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The blood-borne virus, which can lead to cirrhosis and liver cancer, remains a major global health threat.
Some state Medicaid programs and prison systems still restrict treatment based on substance use or stage of liver disease.
A recent study of the direct-acting antiviral regimen included people who contracted hep C within the previous 12 months.
All people ages 18 to 79 should be screened for hepatitis C virus at least once, regardless of risk factors.
Scientists have firmly established an association between direct-acting antiviral treatment and a lower risk of liver cancer and death.
This is according to the largest-ever analysis of the treatment cascade among people tested for hepatitis C.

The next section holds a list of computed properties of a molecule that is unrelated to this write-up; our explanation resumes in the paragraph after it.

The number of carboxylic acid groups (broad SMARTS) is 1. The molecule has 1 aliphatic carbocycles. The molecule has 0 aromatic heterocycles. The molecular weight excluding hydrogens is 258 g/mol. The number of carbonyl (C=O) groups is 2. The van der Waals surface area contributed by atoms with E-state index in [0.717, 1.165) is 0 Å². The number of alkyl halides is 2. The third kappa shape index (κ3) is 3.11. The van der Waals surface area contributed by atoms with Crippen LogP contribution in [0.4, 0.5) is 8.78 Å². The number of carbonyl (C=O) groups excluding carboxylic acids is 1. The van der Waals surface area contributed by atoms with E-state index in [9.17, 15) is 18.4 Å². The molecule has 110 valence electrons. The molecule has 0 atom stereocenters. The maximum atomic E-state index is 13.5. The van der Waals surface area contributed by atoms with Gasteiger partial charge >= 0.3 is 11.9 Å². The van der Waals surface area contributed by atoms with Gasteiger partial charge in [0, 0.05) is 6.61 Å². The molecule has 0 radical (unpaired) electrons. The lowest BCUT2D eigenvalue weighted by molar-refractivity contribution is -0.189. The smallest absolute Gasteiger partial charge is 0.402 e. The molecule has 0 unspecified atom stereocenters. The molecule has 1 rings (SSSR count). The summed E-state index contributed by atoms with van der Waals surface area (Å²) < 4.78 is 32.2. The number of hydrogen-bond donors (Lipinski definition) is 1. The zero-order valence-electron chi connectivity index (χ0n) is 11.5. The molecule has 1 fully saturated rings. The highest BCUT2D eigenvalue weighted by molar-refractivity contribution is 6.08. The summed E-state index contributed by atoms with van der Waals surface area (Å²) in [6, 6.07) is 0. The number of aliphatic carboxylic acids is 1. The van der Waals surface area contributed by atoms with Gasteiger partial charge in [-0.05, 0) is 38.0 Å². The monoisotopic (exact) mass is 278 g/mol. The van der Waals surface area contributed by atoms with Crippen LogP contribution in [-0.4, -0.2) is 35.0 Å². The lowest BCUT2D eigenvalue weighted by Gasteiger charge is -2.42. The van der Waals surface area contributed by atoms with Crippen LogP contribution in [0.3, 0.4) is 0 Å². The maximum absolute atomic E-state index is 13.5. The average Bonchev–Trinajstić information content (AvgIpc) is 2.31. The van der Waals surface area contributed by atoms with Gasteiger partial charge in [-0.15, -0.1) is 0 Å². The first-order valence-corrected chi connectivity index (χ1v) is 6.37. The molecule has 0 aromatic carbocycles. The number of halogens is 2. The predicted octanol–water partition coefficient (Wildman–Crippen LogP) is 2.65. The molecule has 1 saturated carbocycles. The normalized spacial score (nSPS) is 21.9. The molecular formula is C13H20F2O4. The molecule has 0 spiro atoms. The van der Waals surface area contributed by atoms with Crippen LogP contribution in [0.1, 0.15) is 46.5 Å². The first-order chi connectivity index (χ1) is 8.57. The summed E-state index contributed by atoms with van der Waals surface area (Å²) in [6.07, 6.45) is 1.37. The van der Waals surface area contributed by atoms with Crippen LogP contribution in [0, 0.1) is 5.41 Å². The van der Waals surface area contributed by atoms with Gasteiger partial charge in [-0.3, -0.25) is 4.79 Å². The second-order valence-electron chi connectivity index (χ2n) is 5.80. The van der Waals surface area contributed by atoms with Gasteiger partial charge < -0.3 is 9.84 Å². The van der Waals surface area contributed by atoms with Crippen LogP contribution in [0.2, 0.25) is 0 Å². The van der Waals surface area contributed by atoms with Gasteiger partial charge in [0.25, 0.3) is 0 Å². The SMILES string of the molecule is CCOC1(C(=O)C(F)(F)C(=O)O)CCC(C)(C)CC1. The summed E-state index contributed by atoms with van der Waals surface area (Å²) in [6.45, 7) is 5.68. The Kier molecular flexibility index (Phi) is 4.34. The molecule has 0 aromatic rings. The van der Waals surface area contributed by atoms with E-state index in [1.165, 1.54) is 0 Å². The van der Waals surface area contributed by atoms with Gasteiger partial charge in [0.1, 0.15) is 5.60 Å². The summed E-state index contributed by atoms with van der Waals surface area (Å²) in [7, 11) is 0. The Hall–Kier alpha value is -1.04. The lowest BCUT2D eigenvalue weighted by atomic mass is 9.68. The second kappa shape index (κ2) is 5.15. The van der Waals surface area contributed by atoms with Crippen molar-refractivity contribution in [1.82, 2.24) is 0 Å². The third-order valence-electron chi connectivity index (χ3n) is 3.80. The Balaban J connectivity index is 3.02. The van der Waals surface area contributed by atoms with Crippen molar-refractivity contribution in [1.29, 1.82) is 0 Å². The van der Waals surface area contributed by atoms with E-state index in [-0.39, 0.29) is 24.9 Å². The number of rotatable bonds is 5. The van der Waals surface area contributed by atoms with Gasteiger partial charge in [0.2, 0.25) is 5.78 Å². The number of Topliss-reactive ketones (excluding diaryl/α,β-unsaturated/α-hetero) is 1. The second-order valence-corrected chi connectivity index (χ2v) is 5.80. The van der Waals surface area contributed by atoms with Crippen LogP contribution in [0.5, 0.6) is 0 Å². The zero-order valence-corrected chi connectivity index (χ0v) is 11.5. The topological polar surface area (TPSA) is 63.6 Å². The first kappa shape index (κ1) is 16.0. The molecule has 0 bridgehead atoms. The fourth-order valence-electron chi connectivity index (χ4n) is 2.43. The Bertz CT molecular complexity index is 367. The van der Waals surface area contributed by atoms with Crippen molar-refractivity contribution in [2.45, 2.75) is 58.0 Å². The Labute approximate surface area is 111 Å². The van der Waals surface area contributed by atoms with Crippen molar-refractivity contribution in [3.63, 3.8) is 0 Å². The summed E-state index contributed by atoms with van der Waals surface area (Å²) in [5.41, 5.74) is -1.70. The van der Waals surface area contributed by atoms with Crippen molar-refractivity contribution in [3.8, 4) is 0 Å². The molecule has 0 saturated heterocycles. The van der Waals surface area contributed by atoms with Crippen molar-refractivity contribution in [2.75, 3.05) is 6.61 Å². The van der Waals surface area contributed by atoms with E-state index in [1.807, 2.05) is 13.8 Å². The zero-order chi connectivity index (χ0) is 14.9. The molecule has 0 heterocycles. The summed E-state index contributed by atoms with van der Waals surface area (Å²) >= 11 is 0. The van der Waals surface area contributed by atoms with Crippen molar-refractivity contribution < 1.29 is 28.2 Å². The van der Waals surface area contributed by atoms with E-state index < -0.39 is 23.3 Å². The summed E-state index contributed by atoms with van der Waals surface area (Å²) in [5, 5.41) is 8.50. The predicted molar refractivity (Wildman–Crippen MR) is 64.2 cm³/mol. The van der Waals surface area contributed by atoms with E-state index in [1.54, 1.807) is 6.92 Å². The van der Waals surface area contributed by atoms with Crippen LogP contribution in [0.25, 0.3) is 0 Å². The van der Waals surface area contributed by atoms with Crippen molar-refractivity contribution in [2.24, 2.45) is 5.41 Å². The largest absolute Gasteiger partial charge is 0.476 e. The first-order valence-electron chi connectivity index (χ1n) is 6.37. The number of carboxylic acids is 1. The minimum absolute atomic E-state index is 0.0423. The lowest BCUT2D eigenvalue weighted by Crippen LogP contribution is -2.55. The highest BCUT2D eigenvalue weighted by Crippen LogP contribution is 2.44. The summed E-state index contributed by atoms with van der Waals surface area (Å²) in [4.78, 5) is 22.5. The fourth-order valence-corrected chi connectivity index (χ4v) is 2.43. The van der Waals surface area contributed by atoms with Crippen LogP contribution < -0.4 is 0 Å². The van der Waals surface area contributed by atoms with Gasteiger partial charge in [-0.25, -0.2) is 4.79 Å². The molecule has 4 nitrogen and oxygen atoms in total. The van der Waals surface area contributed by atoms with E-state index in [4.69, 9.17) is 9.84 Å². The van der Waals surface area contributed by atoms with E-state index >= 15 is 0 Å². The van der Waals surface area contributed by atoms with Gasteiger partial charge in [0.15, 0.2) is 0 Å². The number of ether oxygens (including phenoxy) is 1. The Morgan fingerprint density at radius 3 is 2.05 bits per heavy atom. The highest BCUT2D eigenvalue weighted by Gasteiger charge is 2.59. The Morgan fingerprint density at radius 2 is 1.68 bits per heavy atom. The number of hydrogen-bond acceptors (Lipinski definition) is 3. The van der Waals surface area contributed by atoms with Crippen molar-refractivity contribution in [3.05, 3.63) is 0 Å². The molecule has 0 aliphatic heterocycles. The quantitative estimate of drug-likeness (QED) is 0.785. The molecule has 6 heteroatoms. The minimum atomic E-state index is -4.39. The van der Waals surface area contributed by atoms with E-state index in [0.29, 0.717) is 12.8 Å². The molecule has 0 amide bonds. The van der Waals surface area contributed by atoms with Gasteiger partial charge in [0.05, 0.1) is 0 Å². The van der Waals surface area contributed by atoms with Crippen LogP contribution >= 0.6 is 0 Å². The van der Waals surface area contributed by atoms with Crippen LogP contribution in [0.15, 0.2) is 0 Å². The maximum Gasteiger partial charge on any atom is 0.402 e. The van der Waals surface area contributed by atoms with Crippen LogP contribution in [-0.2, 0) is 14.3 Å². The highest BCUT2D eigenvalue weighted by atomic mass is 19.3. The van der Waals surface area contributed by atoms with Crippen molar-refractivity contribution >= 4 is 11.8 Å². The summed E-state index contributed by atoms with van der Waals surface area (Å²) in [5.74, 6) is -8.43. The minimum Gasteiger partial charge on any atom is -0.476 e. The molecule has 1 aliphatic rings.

Preliminary results from an ongoing trial found that half of the participants could take less than 12 weeks of a cure regimen.
In the first five months of 2018, 803 HCV-positive organs were transplanted across the United States.
Research suggests that individuals receiving opioid replacement therapy have a better chance of beating hep C through this method.
Medi-Cal will soon begin providing treatment access to almost all state-insured patients living with the virus.
Newer hep C meds may give more prisoners access to the cure.
More proof that filing treatment access lawsuits can pay off for people with HCV.
Treat hep C and strengthen your mental health.
This advocate’s call to action began with an injury, then a viral hepatitis diagnosis, then HIV.
All the major world organizations, shareholders, some countries, and the state of New York are committed to the elimination of hepatitis C.
Jailed activist and journalist Mumia Abu-Jamal sued Pennsylvania prison officials in 2015, alleging neglect over his medical condition.
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